for National Geographic News
On July 20, 1969, at 10:56 p.m. ET, Apollo 11 astronaut Neil Armstrong stepped off the "Eagle" onto the surface of the moon and said, "That's one small step for man, one giant leap for mankind."
Thirty-five years later, Steven Dick, NASA's chief historian at the space agency's headquarters in Washington, D.C., said that a thousand years from now, that step may be considered the crowning achievement of the 20th century.
"Putting a man on the moon not only inspired the nation, but also the world," Dick said. "The 1960s were a tumultuous time in the U.S., and the moon landing showed what could be accomplished at a time when much else was going wrong."
Armstrong's step was the culmination of a goal set forth by President John F. Kennedy on May 25, 1961. In a speech before a joint session of Congress, the President had announced his objective of "landing a man on the moon and returning him safely to Earth" before the end of the decade.
The goal set in motion Project Apollo. Armstrongtogether with astronauts Michael Collins, and Edwin "Buzz" Aldrin Jr.,lifted off on the Apollo 11 mission on July 16, 1969, from Kennedy Space Center in Florida at 9:32 a.m. ET.
About 76 hours later, the spacecraft entered lunar orbit. Armstrong and Aldrin boarded the lunar module, known as the Eagle, for descent to the lunar surface. There, it landed in a region called the Sea of Tranquility at 4:18 p.m. ET.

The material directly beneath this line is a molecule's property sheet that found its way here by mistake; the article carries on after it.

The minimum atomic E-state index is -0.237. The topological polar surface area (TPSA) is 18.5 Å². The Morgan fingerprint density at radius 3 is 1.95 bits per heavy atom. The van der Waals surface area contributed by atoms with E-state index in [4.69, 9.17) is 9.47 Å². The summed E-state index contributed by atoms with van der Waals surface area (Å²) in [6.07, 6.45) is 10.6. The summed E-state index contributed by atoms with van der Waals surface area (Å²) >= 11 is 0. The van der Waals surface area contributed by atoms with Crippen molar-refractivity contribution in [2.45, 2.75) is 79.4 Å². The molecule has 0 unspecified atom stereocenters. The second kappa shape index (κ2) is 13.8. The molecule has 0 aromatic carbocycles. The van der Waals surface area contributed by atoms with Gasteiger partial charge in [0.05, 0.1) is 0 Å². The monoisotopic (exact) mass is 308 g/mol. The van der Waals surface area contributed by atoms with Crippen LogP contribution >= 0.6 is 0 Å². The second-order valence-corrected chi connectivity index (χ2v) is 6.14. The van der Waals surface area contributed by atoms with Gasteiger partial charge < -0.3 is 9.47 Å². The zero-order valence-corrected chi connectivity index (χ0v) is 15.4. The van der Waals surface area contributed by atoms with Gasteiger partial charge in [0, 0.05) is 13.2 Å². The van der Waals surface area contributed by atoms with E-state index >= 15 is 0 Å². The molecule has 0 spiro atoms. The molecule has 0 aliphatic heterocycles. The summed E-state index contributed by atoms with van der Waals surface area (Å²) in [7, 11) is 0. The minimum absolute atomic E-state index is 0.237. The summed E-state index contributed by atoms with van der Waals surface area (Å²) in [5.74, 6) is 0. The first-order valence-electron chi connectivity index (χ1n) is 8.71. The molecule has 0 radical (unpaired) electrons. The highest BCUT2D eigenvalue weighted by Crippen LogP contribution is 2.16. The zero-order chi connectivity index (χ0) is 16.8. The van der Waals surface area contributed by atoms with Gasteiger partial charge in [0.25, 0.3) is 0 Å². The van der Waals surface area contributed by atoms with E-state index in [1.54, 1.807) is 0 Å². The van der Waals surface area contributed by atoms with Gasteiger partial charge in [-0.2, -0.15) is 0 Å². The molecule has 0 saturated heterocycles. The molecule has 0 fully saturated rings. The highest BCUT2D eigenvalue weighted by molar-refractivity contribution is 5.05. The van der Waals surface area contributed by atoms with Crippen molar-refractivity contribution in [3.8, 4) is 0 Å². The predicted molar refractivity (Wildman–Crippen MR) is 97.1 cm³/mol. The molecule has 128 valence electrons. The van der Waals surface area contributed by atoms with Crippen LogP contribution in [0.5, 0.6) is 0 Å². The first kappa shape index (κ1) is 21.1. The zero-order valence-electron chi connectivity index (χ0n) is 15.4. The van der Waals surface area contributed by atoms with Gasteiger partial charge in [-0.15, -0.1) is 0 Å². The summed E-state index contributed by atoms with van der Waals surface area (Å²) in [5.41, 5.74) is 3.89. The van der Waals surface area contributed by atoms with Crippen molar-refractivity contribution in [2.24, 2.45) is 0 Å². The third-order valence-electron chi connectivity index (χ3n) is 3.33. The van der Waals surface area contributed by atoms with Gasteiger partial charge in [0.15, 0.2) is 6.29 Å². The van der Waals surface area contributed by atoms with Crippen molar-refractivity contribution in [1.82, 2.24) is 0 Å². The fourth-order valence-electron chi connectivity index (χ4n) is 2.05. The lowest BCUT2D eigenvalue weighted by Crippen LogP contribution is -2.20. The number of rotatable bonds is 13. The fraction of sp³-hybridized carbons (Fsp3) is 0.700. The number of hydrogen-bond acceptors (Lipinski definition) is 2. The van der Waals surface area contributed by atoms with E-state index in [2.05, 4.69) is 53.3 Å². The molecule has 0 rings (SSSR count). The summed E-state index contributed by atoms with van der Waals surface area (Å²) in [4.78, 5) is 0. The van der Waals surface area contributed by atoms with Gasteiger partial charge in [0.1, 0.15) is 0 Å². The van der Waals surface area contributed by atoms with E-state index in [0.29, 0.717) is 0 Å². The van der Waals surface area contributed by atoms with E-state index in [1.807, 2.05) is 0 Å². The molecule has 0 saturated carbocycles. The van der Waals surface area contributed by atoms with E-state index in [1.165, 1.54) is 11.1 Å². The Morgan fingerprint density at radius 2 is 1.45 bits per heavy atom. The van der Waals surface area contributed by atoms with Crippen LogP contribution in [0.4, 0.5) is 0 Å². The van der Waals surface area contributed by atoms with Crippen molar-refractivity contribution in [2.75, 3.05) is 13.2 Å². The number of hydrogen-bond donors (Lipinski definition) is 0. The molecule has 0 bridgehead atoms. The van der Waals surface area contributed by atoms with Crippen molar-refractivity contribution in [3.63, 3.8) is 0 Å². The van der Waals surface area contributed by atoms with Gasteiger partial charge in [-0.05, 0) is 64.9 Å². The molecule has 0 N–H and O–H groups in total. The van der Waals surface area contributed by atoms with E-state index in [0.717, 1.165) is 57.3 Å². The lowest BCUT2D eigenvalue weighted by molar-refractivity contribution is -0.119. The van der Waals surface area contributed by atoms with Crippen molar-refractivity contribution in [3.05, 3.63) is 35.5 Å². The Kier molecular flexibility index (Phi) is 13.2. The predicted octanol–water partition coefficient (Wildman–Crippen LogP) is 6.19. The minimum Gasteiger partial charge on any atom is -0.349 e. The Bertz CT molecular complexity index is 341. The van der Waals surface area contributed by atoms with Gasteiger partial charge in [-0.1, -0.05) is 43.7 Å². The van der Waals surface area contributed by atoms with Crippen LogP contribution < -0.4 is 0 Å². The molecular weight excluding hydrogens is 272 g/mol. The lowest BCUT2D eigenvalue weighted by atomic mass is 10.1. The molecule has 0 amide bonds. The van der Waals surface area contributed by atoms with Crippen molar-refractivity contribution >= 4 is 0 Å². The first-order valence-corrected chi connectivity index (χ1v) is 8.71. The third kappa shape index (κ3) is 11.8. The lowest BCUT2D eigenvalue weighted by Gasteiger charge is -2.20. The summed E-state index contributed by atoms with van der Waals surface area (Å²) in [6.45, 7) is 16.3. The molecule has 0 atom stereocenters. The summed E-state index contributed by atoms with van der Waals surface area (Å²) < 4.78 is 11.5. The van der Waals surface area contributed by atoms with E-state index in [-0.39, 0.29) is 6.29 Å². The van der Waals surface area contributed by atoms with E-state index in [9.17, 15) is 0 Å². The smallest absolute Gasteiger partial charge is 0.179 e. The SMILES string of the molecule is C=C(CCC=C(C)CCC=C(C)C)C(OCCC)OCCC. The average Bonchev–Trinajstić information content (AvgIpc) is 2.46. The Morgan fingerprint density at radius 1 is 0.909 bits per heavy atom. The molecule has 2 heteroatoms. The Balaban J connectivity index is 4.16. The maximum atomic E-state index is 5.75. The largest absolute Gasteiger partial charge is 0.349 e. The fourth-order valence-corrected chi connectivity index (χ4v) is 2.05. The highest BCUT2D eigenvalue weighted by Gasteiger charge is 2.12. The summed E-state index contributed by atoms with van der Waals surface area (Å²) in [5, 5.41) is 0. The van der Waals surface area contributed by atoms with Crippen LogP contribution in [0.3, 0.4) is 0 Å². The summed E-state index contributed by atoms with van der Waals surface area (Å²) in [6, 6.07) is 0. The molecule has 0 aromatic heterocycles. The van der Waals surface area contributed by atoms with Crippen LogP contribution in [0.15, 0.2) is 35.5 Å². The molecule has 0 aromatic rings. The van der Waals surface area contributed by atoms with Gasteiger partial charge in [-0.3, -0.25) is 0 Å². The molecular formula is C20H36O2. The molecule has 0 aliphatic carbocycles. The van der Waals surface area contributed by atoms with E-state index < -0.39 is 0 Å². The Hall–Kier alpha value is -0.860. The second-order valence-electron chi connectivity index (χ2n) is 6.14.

Armstrong took his historic step six hours later, as millions of people around the world watched on television. The landing drew the largest television audience for any live event up until that time.
Jeffrey Bennett, a noted astronomy teacher and writer, said that accomplishing Kennedy's goal gave society great hope for the future.
"There are many ways to show people the great possibilities of the future, but I'd argue that the visibility of the moon in the sky [is] more powerful than any other single source of inspiration," said Bennet, who is affiliated with the Center for Astrophysics and Astronomy at the University of Colorado at Boulder.
The inspiration provided by the goal of sending humans to the moon is credited for laying the groundwork for, and making widely available, a host of technologies that society depends on today.
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